TIGIT is an immune checkpoint inhibitor expressed by effector CD4+ and CD8+ T cells, NK cells, and regulatory T cells (Tregs). Inhibition of TIGIT-ligand binding using antagonistic anti-TIGIT mAbs has shown in vitro potential to restore T-cell function and therapeutic efficacy in murine tumor models when combined with an anti–PD(L)-1 antibody. In the current work, we demonstrate broader TIGIT expression than previously reported in healthy donors and patients with cancer with expression on γδ T cells, particularly in CMV-seropositive donors, and on tumor cells from hematologic malignancies. Quantification of TIGIT density revealed tumor-infiltrating Tregs as the population expressing the highest receptor density. Consequently, the therapeutic potential of anti-TIGIT mAbs might be wider than the previously described anti–PD(L)-1-like restoration of αβ T-cell function. CD155 also mediated inhibition of γδ T cells, an immune population not previously described to be sensitive to TIGIT inhibition, which could be fully prevented via use of an antagonistic anti-TIGIT mAb (EOS-448). In PBMCs from patients with cancer, as well as in tumor-infiltrating lymphocytes from mice, the higher TIGIT expression in Tregs correlated with strong antibody-dependent killing and preferential depletion of this highly immunosuppressive population. Accordingly, the ADCC/ADCP–enabling format of the anti-TIGIT mAb had superior antitumor activity, which was dependent upon Fcγ receptor engagement. In addition, the anti-TIGIT mAb was able to induce direct killing of TIGIT-expressing tumor cells both in human patient material and in animal models, providing strong rationale for therapeutic intervention in hematologic malignancies. These findings reveal multiple therapeutic opportunities for anti-TIGIT mAbs in cancer therapeutics.
TIGIT (T Cell Immunoreceptor With Ig And ITIM Domains) is a member of the poliovirus receptor (PVR)/NECTIN family and shares structural similarity with other immunoglobulin superfamily receptors (1). Cell-surface expression of TIGIT is mainly restricted to lymphocytes including effector CD4+ and CD8+ T and natural killer (NK) cells (2, 3). TIGIT is also constitutively expressed by regulatory T cells (Treg), where it is involved in regulating cellular homeostasis and function of this immunosuppressive T-cell subset (4).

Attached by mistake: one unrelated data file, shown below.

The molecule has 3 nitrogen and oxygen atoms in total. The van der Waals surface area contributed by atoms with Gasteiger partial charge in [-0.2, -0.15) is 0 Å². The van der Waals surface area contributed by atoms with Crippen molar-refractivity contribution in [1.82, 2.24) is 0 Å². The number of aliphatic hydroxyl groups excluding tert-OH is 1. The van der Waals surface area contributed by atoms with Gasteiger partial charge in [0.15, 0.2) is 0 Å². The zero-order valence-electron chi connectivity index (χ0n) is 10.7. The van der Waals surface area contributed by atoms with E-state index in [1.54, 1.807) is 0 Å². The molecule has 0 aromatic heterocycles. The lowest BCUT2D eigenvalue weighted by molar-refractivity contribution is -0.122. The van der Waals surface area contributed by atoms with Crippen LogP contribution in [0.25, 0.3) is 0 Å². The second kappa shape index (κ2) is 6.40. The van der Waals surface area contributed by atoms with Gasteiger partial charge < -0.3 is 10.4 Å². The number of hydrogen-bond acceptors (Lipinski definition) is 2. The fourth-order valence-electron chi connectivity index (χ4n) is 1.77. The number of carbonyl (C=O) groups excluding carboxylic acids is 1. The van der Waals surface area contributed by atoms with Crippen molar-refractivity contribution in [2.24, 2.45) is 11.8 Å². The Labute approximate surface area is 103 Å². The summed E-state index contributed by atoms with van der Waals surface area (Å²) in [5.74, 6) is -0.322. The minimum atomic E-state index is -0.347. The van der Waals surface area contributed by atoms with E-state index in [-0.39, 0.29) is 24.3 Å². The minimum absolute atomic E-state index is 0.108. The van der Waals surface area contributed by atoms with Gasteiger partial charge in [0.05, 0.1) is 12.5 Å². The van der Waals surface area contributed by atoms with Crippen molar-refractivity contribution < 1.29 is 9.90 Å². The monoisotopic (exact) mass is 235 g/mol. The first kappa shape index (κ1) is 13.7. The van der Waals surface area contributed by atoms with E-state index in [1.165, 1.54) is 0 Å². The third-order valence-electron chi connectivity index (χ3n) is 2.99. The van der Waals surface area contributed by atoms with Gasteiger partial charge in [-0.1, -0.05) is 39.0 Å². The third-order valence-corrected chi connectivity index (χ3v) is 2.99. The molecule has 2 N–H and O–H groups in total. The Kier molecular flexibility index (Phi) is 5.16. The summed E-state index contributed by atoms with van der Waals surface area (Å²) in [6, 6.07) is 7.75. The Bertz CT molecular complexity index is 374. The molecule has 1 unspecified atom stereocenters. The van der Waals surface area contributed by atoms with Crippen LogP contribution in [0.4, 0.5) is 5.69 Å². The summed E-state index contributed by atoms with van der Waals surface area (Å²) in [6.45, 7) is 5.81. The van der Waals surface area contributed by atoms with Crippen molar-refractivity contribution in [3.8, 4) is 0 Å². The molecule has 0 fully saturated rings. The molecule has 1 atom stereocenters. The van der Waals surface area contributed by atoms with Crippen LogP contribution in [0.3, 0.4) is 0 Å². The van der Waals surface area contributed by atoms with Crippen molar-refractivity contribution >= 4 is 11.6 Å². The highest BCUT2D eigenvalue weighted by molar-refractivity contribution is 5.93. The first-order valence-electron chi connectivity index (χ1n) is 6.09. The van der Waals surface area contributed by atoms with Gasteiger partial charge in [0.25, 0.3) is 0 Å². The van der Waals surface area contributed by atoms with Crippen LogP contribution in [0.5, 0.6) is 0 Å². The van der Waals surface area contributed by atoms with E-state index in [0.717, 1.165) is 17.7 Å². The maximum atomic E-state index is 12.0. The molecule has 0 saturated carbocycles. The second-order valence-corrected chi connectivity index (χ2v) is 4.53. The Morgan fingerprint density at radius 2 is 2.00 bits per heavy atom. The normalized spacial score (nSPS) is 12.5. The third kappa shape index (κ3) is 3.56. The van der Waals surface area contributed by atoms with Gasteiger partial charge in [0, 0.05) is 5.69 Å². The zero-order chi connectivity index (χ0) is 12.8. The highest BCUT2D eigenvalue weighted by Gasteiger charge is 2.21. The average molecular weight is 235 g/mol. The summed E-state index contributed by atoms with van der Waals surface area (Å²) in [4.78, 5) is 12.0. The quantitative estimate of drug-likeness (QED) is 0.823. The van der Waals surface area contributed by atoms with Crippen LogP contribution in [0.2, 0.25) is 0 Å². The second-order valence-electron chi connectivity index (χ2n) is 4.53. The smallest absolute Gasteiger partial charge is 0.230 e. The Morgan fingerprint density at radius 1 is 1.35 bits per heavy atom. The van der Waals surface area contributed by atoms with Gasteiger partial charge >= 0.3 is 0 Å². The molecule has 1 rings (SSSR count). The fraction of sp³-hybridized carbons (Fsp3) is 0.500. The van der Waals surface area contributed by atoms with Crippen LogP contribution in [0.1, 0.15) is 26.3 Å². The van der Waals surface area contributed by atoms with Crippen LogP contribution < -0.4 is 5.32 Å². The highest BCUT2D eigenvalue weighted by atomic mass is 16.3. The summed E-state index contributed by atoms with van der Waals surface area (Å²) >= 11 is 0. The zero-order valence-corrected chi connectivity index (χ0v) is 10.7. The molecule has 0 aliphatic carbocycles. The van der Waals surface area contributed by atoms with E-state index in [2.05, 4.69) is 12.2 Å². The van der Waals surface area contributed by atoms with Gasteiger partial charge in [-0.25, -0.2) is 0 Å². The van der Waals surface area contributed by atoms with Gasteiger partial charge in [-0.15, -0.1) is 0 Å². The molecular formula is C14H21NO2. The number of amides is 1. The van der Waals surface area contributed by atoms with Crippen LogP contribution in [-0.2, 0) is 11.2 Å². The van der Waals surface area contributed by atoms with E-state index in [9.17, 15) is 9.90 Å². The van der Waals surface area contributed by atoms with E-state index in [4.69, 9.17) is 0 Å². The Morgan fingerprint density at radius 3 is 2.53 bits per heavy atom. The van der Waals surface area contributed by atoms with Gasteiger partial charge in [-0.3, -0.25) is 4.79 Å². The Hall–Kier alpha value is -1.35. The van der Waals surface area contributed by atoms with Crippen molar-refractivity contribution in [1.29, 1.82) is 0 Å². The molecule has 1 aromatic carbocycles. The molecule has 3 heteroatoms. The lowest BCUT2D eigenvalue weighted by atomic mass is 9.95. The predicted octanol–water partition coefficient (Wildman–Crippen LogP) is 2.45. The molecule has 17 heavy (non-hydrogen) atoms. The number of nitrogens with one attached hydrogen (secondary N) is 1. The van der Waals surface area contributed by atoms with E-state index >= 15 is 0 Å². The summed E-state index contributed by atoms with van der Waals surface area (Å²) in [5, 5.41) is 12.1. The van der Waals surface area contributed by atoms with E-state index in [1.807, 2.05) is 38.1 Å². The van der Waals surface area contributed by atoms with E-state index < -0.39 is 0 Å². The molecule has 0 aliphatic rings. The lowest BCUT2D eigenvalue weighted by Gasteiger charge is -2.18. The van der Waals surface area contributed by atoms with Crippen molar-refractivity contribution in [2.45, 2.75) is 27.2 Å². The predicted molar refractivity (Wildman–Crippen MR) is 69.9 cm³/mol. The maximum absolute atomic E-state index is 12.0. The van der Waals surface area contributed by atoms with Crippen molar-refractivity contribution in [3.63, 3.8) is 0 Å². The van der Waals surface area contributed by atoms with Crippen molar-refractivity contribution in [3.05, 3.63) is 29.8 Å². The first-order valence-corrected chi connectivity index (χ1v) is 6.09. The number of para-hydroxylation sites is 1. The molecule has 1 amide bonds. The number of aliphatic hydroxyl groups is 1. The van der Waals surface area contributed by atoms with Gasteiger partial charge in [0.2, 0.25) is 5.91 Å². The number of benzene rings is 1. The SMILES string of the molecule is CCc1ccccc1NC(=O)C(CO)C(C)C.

TIGIT is bound by several ligands of the PVR/NECTIN family, with the highest affinity for CD155 (PVR), followed by CD112 (NECTIN-2 or PVRL2) and CD113 (NECTIN-3 or PVRL3; ref. 1). CD96 and CD112R (PVRIG) represent additional inhibitory receptors of the same family, which share common ligands and negatively modulate the effector functions of NK and T cells. CD226 (DNAM-1), in contrast, functions as a costimulatory receptor and shares CD155 and CD112 ligands with TIGIT. The pattern of expression of TIGIT and CD226 is analogous to that of cytotoxic T lymphocyte–associated antigen-4 (CTLA-4) and CD28. CD226 is expressed on naïve T cells, whereas TIGIT expression is upregulated upon activation or inflammatory stimuli (3, 5, 6). TIGIT elicits immunosuppression through several mechanisms, including the following: direct ITIM-mediated negative signaling; competition between TIGIT and CD226 for ligand binding that display higher affinities for TIGIT; enhanced IL10 and reduced IL12 production by dendritic cells (DC) after ligation of TIGIT on CD155 expressed at their surface, leading to a tolerogenic DC phenotype; and direct disruption of costimulatory signaling mediated by CD226 due to heterodimerization of TIGIT with CD226 (1, 3, 7, 8). In the context of chronic viral infection, TIGIT+ T cells were demonstrated to have impaired effector function relative to their TIGIT− counterparts (9). Conversely, TIGIT+ Treg cells are more effective at suppressing effector T-cell activation than their TIGIT− counterparts (10, 11) and are more efficient at inhibiting Th1 and Th17 responses (2).
TIGIT expression has been observed to be upregulated in human tumors (3), with higher expression on tumor-infiltrating lymphocytes (TIL) compared with circulating peripheral blood mononuclear cells (PBMC) or immune cells from tumor-adjacent tissue in patients with liver cancer (12). Similarly, a higher proportion of TIGIT+ CD4+ T cells was observed in skin and PBMCs from cutaneous T-cell lymphoma (CTCL) patients than from healthy donors (13). In summary, high TIGIT expression on intratumoral T has been described in a wide range of both solid tumors and blood cancers and associated with dysfunctional CD8+ T cells (recently reviewed in ref. 14).